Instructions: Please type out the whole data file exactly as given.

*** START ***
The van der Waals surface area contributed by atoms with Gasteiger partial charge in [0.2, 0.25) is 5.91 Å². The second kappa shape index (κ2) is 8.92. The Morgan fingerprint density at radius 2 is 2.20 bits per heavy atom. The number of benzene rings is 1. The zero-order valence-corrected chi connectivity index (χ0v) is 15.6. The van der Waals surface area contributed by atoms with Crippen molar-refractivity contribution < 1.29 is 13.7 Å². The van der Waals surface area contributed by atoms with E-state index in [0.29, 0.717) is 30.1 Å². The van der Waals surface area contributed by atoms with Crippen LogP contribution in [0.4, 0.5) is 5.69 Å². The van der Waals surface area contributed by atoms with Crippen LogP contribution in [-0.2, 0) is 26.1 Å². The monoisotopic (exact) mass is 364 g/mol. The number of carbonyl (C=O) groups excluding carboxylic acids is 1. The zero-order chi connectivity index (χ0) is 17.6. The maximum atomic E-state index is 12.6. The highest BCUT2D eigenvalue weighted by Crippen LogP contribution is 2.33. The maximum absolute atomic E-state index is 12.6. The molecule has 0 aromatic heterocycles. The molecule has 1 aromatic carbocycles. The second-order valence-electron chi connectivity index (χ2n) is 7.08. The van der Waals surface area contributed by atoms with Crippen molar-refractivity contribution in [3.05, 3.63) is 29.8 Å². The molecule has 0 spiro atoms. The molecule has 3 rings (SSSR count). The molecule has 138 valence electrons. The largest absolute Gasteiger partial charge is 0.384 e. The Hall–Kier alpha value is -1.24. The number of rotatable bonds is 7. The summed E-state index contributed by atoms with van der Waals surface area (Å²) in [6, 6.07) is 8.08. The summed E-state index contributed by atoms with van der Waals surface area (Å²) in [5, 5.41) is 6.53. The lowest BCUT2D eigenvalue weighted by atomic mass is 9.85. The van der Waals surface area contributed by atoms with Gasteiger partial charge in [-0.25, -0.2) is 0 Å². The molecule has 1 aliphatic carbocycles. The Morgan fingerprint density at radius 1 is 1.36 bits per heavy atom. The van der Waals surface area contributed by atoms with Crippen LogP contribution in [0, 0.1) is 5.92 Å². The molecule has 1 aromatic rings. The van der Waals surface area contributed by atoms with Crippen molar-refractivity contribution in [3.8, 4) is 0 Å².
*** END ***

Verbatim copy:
The van der Waals surface area contributed by atoms with Gasteiger partial charge in [0.2, 0.25) is 5.91 Å². The second kappa shape index (κ2) is 8.92. The Morgan fingerprint density at radius 2 is 2.20 bits per heavy atom. The number of benzene rings is 1. The zero-order valence-corrected chi connectivity index (χ0v) is 15.6. The van der Waals surface area contributed by atoms with Crippen molar-refractivity contribution < 1.29 is 13.7 Å². The van der Waals surface area contributed by atoms with E-state index in [0.29, 0.717) is 30.1 Å². The van der Waals surface area contributed by atoms with Crippen LogP contribution in [0.4, 0.5) is 5.69 Å². The van der Waals surface area contributed by atoms with Crippen LogP contribution in [-0.2, 0) is 26.1 Å². The monoisotopic (exact) mass is 364 g/mol. The number of carbonyl (C=O) groups excluding carboxylic acids is 1. The zero-order chi connectivity index (χ0) is 17.6. The maximum atomic E-state index is 12.6. The highest BCUT2D eigenvalue weighted by Crippen LogP contribution is 2.33. The maximum absolute atomic E-state index is 12.6. The molecule has 0 aromatic heterocycles. The molecule has 1 aromatic carbocycles. The second-order valence-electron chi connectivity index (χ2n) is 7.08. The van der Waals surface area contributed by atoms with Crippen molar-refractivity contribution in [3.05, 3.63) is 29.8 Å². The molecule has 0 spiro atoms. The molecule has 3 rings (SSSR count). The molecule has 138 valence electrons. The largest absolute Gasteiger partial charge is 0.384 e. The Hall–Kier alpha value is -1.24. The number of rotatable bonds is 7. The summed E-state index contributed by atoms with van der Waals surface area (Å²) in [6, 6.07) is 8.08. The summed E-state index contributed by atoms with van der Waals surface area (Å²) in [5, 5.41) is 6.53. The lowest BCUT2D eigenvalue weighted by atomic mass is 9.85. The van der Waals surface area contributed by atoms with Gasteiger partial charge in [-0.25, -0.2) is 0 Å². The molecule has 1 aliphatic carbocycles. The Morgan fingerprint density at radius 1 is 1.36 bits per heavy atom. The van der Waals surface area contributed by atoms with Crippen LogP contribution in [0, 0.1) is 5.92 Å². The molecule has 1 aromatic rings. The van der Waals surface area contributed by atoms with Crippen molar-refractivity contribution in [3.8, 4) is 0 Å².